Startup and Investor Considerations of the Tax Cut and Jobs Act

The Tax Cut and Jobs Act (TCJA) has been signed into law. We’re still in the first 90 days, and for the foreseeable future, accountants and attorneys will be working through the implications.

Here are some things to know about the TCJA that can affect angels and new companies. The first three because changes that had been under discussion in one form or another weren’t included in the final legislation.

  • Gains on Qualified Small Business Stock (Section 1202) will continue to be 100% exempted.
  • The R&D Tax Credit also continues, as does the ability for startups to take up to $250,000 of the credit against their employment taxes.
  • Stock options and restricted stock units will continue to be taxed when they are exercised, not when they vest.

This legislation changes some things that may affect angels (as investors) or young companies, if they have taxable income or invest in capital assets.

  • Corporate tax cuts will accrue to thousands of small businesses formed as C corps. If conditions are met, the tax rate is capped at 21 percent.
  • Small businesses (the pass-throughs like Sub S Corps, LLCs, sole proprietors, and partnerships) will get a 20 percent deduction on “qualified business income” before the income hits the owner’s individual return.
  • Section 179, direct expensing of capital assets for small businesses rises from $500 to $1 million. Although it is highly unlikely that there are many small businesses that put hundreds of thousands into capital assets.

Our industry, from representatives from individual venture capital firms like Rev1, to the national trade organizations, the Angel Capital Association (ACA) and the National Venture Capital Association) (NVCA), have been vocal and successful in communicating with members of Congress about issues that affect our industry.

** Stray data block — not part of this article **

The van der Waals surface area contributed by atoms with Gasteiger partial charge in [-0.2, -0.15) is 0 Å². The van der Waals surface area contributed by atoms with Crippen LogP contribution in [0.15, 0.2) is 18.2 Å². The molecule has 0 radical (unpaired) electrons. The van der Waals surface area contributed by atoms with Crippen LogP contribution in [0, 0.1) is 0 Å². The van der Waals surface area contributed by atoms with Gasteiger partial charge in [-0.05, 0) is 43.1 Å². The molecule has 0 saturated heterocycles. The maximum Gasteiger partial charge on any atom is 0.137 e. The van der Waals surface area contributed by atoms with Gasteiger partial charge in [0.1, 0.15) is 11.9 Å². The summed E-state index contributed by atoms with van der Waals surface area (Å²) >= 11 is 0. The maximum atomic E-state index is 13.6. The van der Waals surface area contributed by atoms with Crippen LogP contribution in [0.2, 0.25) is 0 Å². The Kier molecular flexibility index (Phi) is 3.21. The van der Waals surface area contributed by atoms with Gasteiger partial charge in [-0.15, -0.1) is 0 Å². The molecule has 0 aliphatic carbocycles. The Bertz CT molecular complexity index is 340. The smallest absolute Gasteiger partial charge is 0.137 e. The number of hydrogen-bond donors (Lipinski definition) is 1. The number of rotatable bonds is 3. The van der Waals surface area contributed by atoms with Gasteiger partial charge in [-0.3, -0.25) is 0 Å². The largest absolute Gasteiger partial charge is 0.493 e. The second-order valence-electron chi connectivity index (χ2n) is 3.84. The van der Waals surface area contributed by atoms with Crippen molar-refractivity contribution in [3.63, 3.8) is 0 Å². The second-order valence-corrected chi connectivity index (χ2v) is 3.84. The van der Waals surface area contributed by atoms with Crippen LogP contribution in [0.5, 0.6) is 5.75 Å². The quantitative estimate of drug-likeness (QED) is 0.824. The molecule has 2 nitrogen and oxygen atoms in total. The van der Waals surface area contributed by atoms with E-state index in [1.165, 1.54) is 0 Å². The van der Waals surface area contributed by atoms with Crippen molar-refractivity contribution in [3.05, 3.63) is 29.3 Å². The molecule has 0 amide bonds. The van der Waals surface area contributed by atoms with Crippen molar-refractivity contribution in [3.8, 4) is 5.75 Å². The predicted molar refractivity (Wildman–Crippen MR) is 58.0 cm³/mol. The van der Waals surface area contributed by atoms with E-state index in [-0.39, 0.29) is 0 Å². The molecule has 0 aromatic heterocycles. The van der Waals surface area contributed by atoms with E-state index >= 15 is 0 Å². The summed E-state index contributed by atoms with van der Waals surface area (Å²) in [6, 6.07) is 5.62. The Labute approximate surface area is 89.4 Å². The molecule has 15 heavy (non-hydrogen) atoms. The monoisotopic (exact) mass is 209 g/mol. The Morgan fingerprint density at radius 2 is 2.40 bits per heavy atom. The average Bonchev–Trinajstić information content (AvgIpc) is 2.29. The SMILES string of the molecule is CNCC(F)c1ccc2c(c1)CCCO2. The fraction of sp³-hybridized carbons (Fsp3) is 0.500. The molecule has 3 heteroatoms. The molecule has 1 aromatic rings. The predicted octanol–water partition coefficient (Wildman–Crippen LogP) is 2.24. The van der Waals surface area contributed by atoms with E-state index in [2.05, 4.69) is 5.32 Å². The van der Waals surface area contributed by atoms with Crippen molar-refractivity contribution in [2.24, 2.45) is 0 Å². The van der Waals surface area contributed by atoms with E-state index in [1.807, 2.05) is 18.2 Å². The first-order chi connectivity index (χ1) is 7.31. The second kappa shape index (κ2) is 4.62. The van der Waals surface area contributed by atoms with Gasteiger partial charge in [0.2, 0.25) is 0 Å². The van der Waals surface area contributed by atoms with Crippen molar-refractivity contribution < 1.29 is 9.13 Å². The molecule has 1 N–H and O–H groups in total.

And legislators should pay attention. Nearly all net new business growth over the last 25+ years comes from companies that have been in business less than five years.

There is much heavy lifting yet to do. These items warrant consideration: making the R&D credit work for startups, simplifying and expanding the Small Business Stock (QSBS) rules, safe harbor protections for startups from the Net Operating Loss limitations, and tax deferral provisions for exercised stock options for startup employees.

Our CFO-in-Residence, attorneys and CPAs with experience in working with startups and entrepreneurs participate in Rev1’s First Connect program of experts and advisors. Learn more.

Consult Your Tax Advisor

Rev1 employees are not tax advisors and do not offer tax advice. We recommend that investors, entrepreneurs, and startup companies always consult legal counsel and/or tax advisors about tax or legal matters.